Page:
NetWellness is a global, community service providing quality, unbiased health information from our partner university faculty. NetWellness is commercial-free and does not accept advertising.
Tuesday, April 28, 2015
Eye and Vision Care
Diagnosed by Eye Specialist
I was diagnosed with photophobia and visual disturbances following a head injury. Photophobia is still a real problem for me involving pain from even daylight and colour. My spectacles are 85 per cent tinted. I have eye muscle problems with my left eye only, sunken in eye socket, dropped down in eye socket. I still have left eye pain with activity and I have noticed in the past that if I cry tears only flow from my right eye. Should I be concerned about this. A CT for brain trauma showed early cerebral atrophy and early cerebellar atrophy. My right eye is no concern. I leer to the left since head trauma.
It is difficult to give an opinion on the nature of your eye problems since I do not exactly know what ocular conditions are present.
I am going to discuss some possible explanations.
The photophobia is a common problem following head trauma. It could be do to damage in the visual pathway or could be do to inflammation in the eye itself. Based on your statements that the eye is "sunken in...and has dropped in the socket", and that the eye is painful; I am wondering whether there is active inflammation in the eye. If it is in fact inflammation in the eye, then some topical medications can help alleviate this. If the eye is not inflammed then the problem rests in the visual system and can really only be managed with tinted spectacles and/or tinted contact lenses.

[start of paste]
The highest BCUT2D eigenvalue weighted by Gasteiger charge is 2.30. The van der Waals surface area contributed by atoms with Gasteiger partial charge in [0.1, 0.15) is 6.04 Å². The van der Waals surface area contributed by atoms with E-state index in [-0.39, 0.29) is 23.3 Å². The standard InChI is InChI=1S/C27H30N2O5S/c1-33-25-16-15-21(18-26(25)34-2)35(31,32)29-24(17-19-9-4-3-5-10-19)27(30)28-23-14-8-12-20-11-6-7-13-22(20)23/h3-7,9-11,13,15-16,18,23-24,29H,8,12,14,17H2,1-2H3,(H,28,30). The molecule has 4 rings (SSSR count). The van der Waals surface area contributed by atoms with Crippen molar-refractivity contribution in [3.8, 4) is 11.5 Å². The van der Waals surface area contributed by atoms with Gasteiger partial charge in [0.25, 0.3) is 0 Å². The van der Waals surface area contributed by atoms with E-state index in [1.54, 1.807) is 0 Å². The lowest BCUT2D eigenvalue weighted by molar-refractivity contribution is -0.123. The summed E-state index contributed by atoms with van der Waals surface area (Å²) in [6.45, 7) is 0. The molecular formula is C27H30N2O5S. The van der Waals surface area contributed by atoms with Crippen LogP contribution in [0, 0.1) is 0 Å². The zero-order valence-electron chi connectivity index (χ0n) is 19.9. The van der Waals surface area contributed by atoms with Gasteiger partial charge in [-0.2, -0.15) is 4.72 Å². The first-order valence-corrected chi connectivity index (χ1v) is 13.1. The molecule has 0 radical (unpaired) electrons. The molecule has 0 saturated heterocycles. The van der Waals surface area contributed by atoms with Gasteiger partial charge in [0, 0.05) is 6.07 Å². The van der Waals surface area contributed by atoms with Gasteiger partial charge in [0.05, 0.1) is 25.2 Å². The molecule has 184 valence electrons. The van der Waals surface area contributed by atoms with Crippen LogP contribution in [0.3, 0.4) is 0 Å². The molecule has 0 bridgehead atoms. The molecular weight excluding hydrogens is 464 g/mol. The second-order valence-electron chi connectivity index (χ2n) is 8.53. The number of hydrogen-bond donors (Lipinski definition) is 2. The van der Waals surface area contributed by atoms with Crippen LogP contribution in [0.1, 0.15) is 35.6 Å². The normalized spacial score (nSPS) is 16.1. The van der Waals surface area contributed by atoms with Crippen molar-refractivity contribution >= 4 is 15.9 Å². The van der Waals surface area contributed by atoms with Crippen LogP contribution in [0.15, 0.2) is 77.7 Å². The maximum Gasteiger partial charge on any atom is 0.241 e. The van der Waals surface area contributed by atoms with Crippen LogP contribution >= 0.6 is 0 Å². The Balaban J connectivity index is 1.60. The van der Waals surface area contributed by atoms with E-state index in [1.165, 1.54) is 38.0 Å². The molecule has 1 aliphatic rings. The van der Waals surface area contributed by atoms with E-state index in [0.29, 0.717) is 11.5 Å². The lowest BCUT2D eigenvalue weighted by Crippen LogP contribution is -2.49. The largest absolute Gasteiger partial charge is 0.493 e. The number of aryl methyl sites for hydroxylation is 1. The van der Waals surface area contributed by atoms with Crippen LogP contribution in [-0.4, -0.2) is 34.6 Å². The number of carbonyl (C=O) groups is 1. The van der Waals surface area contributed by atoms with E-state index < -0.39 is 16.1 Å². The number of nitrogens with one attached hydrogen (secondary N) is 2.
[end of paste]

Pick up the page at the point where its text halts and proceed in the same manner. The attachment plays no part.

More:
The tearing problem could be due to damage the lacrimal gland on the left side (this gland produces watery tears) or it could be due to damage to the nerves that innervate (control) the lacrimal gland.
I do not want to comment on the cerebral or cerebellar atrophy as I do not have enough information.
I suggest contacting your current eye care professional to schedule a visit or to get some of your questions answered. Since that individual has most likely examined your eyes, he/she will be more capable of answering your questions.
Aaron Zimmerman, OD, MS
Clinical Associate Professor of Optometry
College of Optometry
The Ohio State University